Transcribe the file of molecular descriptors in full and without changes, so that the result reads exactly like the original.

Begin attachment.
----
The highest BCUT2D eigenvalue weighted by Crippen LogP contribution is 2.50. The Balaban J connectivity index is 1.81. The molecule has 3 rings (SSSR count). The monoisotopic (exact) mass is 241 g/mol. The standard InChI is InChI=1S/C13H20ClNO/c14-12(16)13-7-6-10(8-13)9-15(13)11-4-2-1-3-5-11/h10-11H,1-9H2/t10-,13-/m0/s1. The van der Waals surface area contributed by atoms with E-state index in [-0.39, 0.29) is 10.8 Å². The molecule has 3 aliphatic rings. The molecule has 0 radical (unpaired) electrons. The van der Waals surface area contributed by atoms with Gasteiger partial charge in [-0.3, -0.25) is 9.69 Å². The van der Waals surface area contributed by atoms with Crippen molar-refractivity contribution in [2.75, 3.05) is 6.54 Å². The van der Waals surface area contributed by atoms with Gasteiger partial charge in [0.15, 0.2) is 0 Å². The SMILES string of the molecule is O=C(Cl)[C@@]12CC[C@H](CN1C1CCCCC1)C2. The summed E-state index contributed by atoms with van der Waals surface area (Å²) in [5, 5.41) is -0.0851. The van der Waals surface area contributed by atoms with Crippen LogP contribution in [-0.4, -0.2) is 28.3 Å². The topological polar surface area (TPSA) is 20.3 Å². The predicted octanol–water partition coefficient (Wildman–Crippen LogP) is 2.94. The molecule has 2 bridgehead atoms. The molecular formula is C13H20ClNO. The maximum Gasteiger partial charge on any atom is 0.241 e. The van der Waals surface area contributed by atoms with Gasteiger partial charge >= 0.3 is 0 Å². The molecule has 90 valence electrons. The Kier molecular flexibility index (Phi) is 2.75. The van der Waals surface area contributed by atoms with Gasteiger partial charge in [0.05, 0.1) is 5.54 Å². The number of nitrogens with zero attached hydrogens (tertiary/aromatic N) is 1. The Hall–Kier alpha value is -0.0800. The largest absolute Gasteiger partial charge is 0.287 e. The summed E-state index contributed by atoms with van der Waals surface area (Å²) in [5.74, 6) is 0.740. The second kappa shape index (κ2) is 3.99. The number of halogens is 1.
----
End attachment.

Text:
The highest BCUT2D eigenvalue weighted by Crippen LogP contribution is 2.50. The Balaban J connectivity index is 1.81. The molecule has 3 rings (SSSR count). The monoisotopic (exact) mass is 241 g/mol. The standard InChI is InChI=1S/C13H20ClNO/c14-12(16)13-7-6-10(8-13)9-15(13)11-4-2-1-3-5-11/h10-11H,1-9H2/t10-,13-/m0/s1. The van der Waals surface area contributed by atoms with E-state index in [-0.39, 0.29) is 10.8 Å². The molecule has 3 aliphatic rings. The molecule has 0 radical (unpaired) electrons. The van der Waals surface area contributed by atoms with Gasteiger partial charge in [-0.3, -0.25) is 9.69 Å². The van der Waals surface area contributed by atoms with Crippen molar-refractivity contribution in [2.75, 3.05) is 6.54 Å². The van der Waals surface area contributed by atoms with Gasteiger partial charge in [0.15, 0.2) is 0 Å². The SMILES string of the molecule is O=C(Cl)[C@@]12CC[C@H](CN1C1CCCCC1)C2. The summed E-state index contributed by atoms with van der Waals surface area (Å²) in [5, 5.41) is -0.0851. The van der Waals surface area contributed by atoms with Crippen LogP contribution in [-0.4, -0.2) is 28.3 Å². The topological polar surface area (TPSA) is 20.3 Å². The predicted octanol–water partition coefficient (Wildman–Crippen LogP) is 2.94. The molecule has 2 bridgehead atoms. The molecular formula is C13H20ClNO. The maximum Gasteiger partial charge on any atom is 0.241 e. The van der Waals surface area contributed by atoms with Gasteiger partial charge >= 0.3 is 0 Å². The molecule has 90 valence electrons. The Kier molecular flexibility index (Phi) is 2.75. The van der Waals surface area contributed by atoms with Gasteiger partial charge in [0.05, 0.1) is 5.54 Å². The number of nitrogens with zero attached hydrogens (tertiary/aromatic N) is 1. The Hall–Kier alpha value is -0.0800. The largest absolute Gasteiger partial charge is 0.287 e. The summed E-state index contributed by atoms with van der Waals surface area (Å²) in [5.74, 6) is 0.740. The second kappa shape index (κ2) is 3.99. The number of halogens is 1.